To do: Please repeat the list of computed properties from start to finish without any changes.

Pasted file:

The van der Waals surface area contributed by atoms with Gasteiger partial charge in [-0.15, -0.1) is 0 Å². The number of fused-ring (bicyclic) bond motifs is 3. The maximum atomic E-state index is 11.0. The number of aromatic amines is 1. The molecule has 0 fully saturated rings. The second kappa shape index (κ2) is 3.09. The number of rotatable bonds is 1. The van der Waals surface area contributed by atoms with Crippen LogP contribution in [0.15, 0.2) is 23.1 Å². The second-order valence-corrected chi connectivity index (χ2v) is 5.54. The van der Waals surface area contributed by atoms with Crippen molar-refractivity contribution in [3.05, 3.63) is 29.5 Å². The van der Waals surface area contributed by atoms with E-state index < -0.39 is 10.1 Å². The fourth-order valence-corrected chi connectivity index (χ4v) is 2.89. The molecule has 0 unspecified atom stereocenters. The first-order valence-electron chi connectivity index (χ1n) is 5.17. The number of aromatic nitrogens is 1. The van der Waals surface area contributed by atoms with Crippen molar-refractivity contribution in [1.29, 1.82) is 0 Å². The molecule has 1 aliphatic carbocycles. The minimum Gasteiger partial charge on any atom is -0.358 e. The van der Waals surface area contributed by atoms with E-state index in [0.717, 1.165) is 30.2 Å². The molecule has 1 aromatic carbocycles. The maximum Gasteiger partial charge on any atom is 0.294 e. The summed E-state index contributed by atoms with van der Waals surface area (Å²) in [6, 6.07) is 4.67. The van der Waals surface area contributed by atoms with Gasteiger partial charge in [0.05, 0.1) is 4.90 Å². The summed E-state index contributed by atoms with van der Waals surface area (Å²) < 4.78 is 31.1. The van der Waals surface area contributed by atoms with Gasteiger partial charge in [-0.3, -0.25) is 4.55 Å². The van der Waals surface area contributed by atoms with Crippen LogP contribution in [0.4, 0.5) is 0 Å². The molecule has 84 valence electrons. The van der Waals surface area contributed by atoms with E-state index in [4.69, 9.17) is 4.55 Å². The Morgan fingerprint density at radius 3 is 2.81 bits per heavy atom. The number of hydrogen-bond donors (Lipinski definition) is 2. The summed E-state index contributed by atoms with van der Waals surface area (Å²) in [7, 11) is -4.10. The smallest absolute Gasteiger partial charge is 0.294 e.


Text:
The van der Waals surface area contributed by atoms with Gasteiger partial charge in [-0.15, -0.1) is 0 Å². The number of fused-ring (bicyclic) bond motifs is 3. The maximum atomic E-state index is 11.0. The number of aromatic amines is 1. The molecule has 0 fully saturated rings. The second kappa shape index (κ2) is 3.09. The number of rotatable bonds is 1. The van der Waals surface area contributed by atoms with Crippen LogP contribution in [0.15, 0.2) is 23.1 Å². The second-order valence-corrected chi connectivity index (χ2v) is 5.54. The van der Waals surface area contributed by atoms with Crippen molar-refractivity contribution in [3.05, 3.63) is 29.5 Å². The van der Waals surface area contributed by atoms with E-state index < -0.39 is 10.1 Å². The fourth-order valence-corrected chi connectivity index (χ4v) is 2.89. The molecule has 0 unspecified atom stereocenters. The first-order valence-electron chi connectivity index (χ1n) is 5.17. The number of aromatic nitrogens is 1. The van der Waals surface area contributed by atoms with Crippen molar-refractivity contribution in [1.29, 1.82) is 0 Å². The molecule has 1 aliphatic carbocycles. The minimum Gasteiger partial charge on any atom is -0.358 e. The van der Waals surface area contributed by atoms with E-state index in [0.717, 1.165) is 30.2 Å². The molecule has 1 aromatic carbocycles. The maximum Gasteiger partial charge on any atom is 0.294 e. The summed E-state index contributed by atoms with van der Waals surface area (Å²) in [6, 6.07) is 4.67. The van der Waals surface area contributed by atoms with Gasteiger partial charge in [0.05, 0.1) is 4.90 Å². The summed E-state index contributed by atoms with van der Waals surface area (Å²) < 4.78 is 31.1. The van der Waals surface area contributed by atoms with Gasteiger partial charge in [-0.3, -0.25) is 4.55 Å². The van der Waals surface area contributed by atoms with Crippen LogP contribution in [0.4, 0.5) is 0 Å². The molecule has 84 valence electrons. The van der Waals surface area contributed by atoms with E-state index in [4.69, 9.17) is 4.55 Å². The Morgan fingerprint density at radius 3 is 2.81 bits per heavy atom. The number of hydrogen-bond donors (Lipinski definition) is 2. The summed E-state index contributed by atoms with van der Waals surface area (Å²) in [7, 11) is -4.10. The smallest absolute Gasteiger partial charge is 0.294 e.